"How often two executioners came upon me as the morning sun arose. O poor man, stand up and bear witness...

The cloud grew wilder and Jalil could tell that indeed a storm was coming but not one that would bring rain. He hurried the last of his song.

“... unto the grave of time, and the Last Day."

Jalil ran barefooted through the little village of white-clay houses and up the rocky slope towards the shrine where the Sheik lived. He found him praying before an exquisite peacock engraved onto an ancient stone. Panting, he slowed when he saw him and approached with his head lowered.

The Sheik didn’t move, nor open his eyes, but spoke with softness in his voice that was natural to his position, “Why so excited, young man?”

“The invaders are here,” Jalil whispered.

The Sheik didn’t react. Jalil anxiously rocked back and forth on his heels, making several unsuccessful attempts at speaking. He arched his neck out the door towards the rising sun. The dust cloud was palpable now and he could hear the murmured voices of his villagers below.

“Why do you worry?”

Jalil jumped.

“We’ve weathered invaders for six thousand years; do you think that now that we live under the age of Melek Taus we will be forsaken? Go, welcome them...”

The 101st Airborne Division made its way west of Mosul on April 17, 2003, several weeks into Operation Iraqi Freedom. One soldier could be heard yelling among the din of the transports, pointing out a lone figure approaching from the slope of a small hillside village, “Yazidis... them’s the devil-worshippers in these parts.”


Estropeado Español

Rarely do letters of recommendation carry the purpose of destiny that the two held by the young private did on September 26, 1575. Folded neatly into fours and bound with a thin silk strand, he kept them tucked into his doublet covering the two thimble-sized pink scars on his breast. His left hand, irreparably maimed, reached up and patted them reflexively every few minutes to make sure that they were still there. The few paragraphs of flourished script marked upon those papers, he knew, would determine the course of the rest of his life.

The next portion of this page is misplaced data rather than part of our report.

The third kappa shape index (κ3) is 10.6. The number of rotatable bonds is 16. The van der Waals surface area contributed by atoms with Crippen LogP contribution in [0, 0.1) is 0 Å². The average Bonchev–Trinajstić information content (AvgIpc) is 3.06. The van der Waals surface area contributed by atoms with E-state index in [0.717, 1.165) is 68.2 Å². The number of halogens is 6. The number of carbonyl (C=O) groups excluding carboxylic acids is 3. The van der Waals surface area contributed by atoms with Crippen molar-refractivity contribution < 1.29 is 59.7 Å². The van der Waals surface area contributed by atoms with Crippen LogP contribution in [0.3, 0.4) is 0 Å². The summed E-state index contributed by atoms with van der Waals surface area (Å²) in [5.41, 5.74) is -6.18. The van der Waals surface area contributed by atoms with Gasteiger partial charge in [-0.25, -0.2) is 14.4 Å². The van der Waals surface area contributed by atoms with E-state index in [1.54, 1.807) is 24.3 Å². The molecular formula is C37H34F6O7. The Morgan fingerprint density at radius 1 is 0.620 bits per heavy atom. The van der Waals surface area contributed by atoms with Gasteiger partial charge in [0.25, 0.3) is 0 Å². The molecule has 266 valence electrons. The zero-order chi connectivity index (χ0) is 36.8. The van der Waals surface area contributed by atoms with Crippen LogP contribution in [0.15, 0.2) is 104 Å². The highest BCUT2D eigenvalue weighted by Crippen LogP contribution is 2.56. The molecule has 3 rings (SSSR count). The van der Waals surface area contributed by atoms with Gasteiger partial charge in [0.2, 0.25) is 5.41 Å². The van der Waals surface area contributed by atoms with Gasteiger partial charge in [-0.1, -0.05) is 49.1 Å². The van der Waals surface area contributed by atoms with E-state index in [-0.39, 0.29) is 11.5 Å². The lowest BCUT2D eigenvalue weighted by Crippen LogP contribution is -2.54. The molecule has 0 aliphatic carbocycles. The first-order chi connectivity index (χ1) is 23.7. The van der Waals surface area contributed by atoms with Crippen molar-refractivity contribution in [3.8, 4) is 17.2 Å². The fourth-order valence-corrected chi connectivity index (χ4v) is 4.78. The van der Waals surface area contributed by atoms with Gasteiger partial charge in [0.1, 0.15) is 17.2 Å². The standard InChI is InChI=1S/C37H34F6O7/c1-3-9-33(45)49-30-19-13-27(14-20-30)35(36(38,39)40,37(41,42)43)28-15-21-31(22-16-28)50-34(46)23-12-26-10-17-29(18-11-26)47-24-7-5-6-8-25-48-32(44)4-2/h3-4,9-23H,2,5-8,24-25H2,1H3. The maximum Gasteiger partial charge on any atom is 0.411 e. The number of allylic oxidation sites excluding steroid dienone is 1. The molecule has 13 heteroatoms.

One was signed by Gonzalo Fernández de Córdoba, the Duque de Sessa, and the second by none other than the hero of Lepanto, Don Juan de Austria. With them, King Philip of Spain would grant him the merced so necessary for his promotion to a Captaincy in the Spanish army. An illustrious past behind him, a long and likely distinguished career now lay before.

The letters were never to reach their destination. This fact however did not hinder their purpose; they were still indeed to alter the life of the holder, just not in the way that he had expected.

Only a few miles from the Spanish coast, the ship carrying the letter-bearer was surprised by a small fleet of Turks. Those few Christian soldiers who survived the short battle were bound to be galley-slaves for the remainder of their short tortured lives, lost to the memory of Europe forever. But when the royal letters of recommendation were found on one prisoner, the pirates knew they had a special prize worthy of a hefty ransom.

The letters not only spared his life, they set him on a new path. In the five years that Miguel de Cervantes spent as prisoner awaiting ransom, he began to write.


And Thanks Yet Again X 3...

...to the several new "followers" here, megds, lana, and "anonymous." There's been more welcomes recently than stories - shall be remedied soon!


Welcome Alana :)

...from A Big Bowl of Life, thanks for "following." On a little vacation right now, will be back writing next weekend!


Welcome to Jan!

Happy New Year and thanks for following!!!